Car-Topper Top Secrets
One of the many pleasures for families on a camping trip is time spent on the water. The various levels of freedom, adventure, peace and solitude found beyond the shores of a lake or river somehow create a special bond between those who share such moments.
The dilemma, of course, is that there are situations when the traditional boat-and-trailer combination amounts to more money, weight or size than you can afford. An alternative is the “car-topper,” traditionally an aluminum jonboat that typically weighs less than 125 pounds and can be transported on the roof of a vehicle. Car-toppers are also relatively inexpensive.
The majority of newer vans and sport-utility vehicles already come with roof racks capable of handling loads up to 200 pounds, so carrying a car-topper is not a weighty issue. Even if your vehicle doesn’t have a roof rack, companies such as Thule (203/881-9600; thule.com), Yakima (888/925-0703; yakima.com) and Kargo Master (800/343-7486; kargomaster.com) have racks and attachments to fit a wide range of transportation needs.
Buying a car-topper is a lot like buying a pair of hiking boots; you have to pick the model that best fits your budget, tastes and needs. Pay careful attention to the latter. The last thing a family needs is a car-topper that ends up being the proverbial white elephant. What you’re looking for is a car-topper that becomes a valuable addition to your lifestyle.
To do so, list the most important factors and use those as your buying guide. For instance, if lifting the car-topper on and off the roof of your vehicle is a big concern, weight should be more of a consideration than how many people can fit in it at one time.
A couple of fit adults can easily hoist a 100-pound, 12-foot-long aluminum car-topper onto the roof of a mid-size SUV. Hoisting the same one on and off the top of a full-size SUV becomes a challenge, where as a model that weighs 80 pounds is a lot more manageable.
If your boat is going to be used along rocky shores or in windy conditions from time to time, durability and stability may override lightweight and compactness. In such cases, you should look for a car-topper in the 12-foot range made from aluminum instead a stubby 8-footer made from ABS or fiberglass.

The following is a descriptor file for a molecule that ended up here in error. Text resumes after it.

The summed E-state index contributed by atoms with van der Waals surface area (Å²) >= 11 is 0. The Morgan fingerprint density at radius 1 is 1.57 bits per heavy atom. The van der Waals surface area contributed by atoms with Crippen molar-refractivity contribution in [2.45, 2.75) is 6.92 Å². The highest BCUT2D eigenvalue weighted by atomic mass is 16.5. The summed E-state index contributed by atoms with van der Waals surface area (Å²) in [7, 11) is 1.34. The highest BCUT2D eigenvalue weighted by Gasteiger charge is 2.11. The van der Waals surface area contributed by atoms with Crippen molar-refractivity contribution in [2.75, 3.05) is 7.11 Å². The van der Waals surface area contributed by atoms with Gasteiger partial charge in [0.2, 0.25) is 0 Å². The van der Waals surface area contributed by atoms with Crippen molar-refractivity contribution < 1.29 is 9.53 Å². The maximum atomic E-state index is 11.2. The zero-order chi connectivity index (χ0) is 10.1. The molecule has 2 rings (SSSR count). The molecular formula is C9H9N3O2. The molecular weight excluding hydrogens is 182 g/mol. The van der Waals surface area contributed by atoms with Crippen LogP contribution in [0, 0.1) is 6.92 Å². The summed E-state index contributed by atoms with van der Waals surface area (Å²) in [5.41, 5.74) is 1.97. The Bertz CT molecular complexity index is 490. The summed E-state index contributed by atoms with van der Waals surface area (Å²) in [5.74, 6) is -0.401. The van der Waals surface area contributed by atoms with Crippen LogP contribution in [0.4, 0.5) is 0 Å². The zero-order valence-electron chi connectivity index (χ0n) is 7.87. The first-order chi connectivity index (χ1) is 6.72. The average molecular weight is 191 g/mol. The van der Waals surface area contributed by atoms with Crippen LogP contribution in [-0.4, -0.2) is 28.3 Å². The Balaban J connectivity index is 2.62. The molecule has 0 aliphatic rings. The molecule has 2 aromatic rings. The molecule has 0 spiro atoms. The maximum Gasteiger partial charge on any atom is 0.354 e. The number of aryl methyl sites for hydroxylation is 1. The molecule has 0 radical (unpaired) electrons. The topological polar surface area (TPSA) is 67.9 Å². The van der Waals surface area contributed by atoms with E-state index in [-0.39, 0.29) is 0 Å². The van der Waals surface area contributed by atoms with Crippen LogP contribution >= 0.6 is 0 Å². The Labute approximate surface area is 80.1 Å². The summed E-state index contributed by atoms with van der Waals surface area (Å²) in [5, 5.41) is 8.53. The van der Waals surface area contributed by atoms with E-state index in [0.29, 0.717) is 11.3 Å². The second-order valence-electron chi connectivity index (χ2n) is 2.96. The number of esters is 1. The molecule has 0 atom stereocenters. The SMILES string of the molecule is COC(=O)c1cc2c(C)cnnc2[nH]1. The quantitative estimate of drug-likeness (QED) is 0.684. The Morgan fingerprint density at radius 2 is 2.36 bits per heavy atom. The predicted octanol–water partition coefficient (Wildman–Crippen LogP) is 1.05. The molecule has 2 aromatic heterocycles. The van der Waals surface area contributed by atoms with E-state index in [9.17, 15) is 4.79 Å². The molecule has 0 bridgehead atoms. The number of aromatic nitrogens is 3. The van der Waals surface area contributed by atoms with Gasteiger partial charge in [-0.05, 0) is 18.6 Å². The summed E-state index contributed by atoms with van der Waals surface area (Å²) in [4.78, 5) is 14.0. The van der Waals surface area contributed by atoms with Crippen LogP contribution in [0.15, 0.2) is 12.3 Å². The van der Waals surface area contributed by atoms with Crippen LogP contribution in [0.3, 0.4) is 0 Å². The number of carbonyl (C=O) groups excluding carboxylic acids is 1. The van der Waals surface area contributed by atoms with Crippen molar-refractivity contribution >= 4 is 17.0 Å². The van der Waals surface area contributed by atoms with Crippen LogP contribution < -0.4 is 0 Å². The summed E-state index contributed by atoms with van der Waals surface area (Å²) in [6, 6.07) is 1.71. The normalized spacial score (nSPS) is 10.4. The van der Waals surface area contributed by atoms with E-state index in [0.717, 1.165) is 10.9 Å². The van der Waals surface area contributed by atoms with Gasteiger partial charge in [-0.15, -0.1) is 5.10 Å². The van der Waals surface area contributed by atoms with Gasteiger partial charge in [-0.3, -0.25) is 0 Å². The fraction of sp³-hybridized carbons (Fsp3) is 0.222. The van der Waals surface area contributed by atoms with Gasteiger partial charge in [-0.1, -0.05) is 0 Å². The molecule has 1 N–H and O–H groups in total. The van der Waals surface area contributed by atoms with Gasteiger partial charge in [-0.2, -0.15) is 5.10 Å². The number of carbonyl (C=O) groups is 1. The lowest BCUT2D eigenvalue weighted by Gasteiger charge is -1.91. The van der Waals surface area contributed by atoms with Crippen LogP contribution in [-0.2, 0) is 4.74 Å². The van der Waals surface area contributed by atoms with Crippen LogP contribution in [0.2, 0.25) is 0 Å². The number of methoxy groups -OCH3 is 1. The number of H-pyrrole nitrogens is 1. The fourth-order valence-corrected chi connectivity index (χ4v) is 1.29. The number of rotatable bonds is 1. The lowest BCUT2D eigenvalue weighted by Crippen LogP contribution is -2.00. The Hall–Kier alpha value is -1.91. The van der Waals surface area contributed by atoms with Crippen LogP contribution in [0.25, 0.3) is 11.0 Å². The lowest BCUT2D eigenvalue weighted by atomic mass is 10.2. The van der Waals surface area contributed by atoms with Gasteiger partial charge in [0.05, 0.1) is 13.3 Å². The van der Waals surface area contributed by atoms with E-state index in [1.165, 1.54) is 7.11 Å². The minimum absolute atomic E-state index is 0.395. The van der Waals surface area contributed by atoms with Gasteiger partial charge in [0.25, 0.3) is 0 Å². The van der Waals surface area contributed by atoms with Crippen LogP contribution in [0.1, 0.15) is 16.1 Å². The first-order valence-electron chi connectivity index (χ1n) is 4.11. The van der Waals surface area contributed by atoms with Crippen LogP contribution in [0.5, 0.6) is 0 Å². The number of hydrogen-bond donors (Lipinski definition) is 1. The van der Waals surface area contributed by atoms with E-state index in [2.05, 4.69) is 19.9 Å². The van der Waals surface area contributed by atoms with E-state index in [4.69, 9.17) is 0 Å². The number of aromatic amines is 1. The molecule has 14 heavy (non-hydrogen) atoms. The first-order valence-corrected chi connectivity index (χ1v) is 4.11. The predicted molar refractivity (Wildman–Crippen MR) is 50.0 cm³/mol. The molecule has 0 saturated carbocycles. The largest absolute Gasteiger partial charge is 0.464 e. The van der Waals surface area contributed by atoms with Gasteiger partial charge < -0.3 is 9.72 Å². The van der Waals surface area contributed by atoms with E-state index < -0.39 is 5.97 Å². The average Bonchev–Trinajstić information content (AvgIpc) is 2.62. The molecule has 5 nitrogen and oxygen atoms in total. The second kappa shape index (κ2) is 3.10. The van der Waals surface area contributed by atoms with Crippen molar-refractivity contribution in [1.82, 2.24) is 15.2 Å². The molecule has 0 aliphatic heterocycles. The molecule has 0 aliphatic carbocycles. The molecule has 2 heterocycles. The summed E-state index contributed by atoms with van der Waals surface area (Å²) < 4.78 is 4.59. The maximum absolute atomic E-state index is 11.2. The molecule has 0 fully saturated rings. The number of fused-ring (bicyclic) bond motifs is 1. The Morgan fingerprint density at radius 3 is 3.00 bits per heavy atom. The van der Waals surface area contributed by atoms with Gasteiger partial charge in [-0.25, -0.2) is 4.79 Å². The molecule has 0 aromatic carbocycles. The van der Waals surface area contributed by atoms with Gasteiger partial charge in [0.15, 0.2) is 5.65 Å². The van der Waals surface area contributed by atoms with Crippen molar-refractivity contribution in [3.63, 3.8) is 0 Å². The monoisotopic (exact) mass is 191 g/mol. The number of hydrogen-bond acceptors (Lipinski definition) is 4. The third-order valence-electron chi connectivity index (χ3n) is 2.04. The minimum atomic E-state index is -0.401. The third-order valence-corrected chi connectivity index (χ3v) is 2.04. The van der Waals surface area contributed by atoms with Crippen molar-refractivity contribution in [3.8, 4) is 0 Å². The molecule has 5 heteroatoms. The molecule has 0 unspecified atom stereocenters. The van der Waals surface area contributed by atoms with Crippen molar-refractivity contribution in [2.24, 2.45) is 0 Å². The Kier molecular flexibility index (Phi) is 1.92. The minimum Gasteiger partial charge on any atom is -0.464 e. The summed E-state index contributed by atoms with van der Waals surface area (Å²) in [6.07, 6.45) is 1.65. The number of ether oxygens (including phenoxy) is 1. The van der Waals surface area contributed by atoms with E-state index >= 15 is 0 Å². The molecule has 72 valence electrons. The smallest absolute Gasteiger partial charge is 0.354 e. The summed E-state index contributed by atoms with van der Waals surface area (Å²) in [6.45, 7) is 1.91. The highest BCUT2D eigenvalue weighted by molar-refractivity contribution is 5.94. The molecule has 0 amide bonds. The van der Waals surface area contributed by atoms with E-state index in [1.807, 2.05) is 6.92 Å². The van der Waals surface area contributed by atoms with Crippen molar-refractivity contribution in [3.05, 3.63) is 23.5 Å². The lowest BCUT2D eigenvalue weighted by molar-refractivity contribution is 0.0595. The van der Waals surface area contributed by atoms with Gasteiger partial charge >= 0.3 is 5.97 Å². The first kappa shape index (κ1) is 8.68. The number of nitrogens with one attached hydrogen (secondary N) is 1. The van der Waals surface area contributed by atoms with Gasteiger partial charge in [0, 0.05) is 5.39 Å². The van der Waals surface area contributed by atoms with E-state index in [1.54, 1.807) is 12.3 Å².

Style and use are also big considerations. What are the roughest water conditions it’s likely to be used in? Do you want a deep-V, modified-V, flat-bottom or pontoon-style? Is the boat to be used by the children or adults in your family? Will it be for playing, fishing or touring? Do you need permanent seats in the boat — fore, aft and center or just fore and aft? Is it going to be paddled, rowed or motorized? Gas engine or electric?
Once those factors are sorted out, the final selection process becomes a lot easier. Most manufacturers and dealers of traditional car-toppers can take that information and steer you toward a model that closely fits your needs.
To help make your search for the perfect car-topper a little easier, we’ve compiled a selection of strong candidates, along with a few “alternatives” for consideration. One thing all the boats we’ve listed have in common is that each can provide a wonderful extension to your camp by the lake, river, bay or bayou.
Duroboat (800/266-0197; duroboat.com) is an Australian-designed boat made in Seattle. It has two models that bear consideration: the brand new Duroboat 10D ($1349) and the older Duroboat 12D ($1399). Both feature modified-V hull designs made from .050-inch aluminum stock that has a patented “durojoint” running the length of the bottom further protected by an aluminum extrusion. The modified-V would provide a good rough-water ride compared to flat-bottom jons.
The hull also has flotation foam in the floor and under the seats for level buoyancy in the event the boat is swamped. Both boats are the widest (62 inches) of the car-toppers reviewed and have good load-carrying capability. The smaller model, which weighs 114 pounds, is a three-person boat with a maximum hp rating of 6, while the larger, also a three-person model, weighs 135 pounds and is rated for up to 10 horsepower.
G3 Boats (877/877-4348; g3boats.com) builds 20 different models of aluminum jonboats, but only two fit the car-topper category: the 1032 ($475) and 1232 ($525). Both are two-person jons, made from one-piece, 0.054-inch-thick aluminum hulls with riveted seats and ribs. They have 45-inch beams, 32-inch bottoms, 14-inch-tall sides, and are painted with enamel.
There are several differences between the 10-foot model and the 12-footer. The latter, at 86 pounds, is 10 pounds heavier than its smaller brother and can carry an additional 115 pounds of cargo (295 pounds vs.180 pounds). In addition, the model 1232 is rated for 5 hp, while the model 1032 is limited to a 3 hp engine.
Lowe Boats (417/532-9101; lowe.com) has been building aluminum boats for more than 40 years and now offers 84 distinct models. Among those are three car-toppers, of which the Sea Nymph Utility V 1256 ($695), is the heaviest at 104 pounds.
The 12-footer, built from 0.050-gauge aluminum, is one of the widest and best weight-carrying car-toppers with a beam of 56 inches and a load capacity of 575 pounds. It also sports a 10-hp rating, and a modified-V bottom, which provides a smoother ride than a flat-bottom in choppy waters.
Lowe’s other two offerings are flat-bottom jons. The 10-foot L1032 Little Jon ($395) is made from 0.043-gauge aluminum, weighs in at 80 pounds, and features a 48-inch beam, a 32-inch bottom and 16-inch sides. It is rated for a 3 hp engine and a load capacity of 275 pounds. Built-in lifting handles in the stern and bow aid loading/unloading, while the formed-in keel and extruded ribs enhance durability. The 12-foot L1232 Little Jon ($447) is identical in build and horsepower rating to the L1032, but carries a load rating of 335 pounds.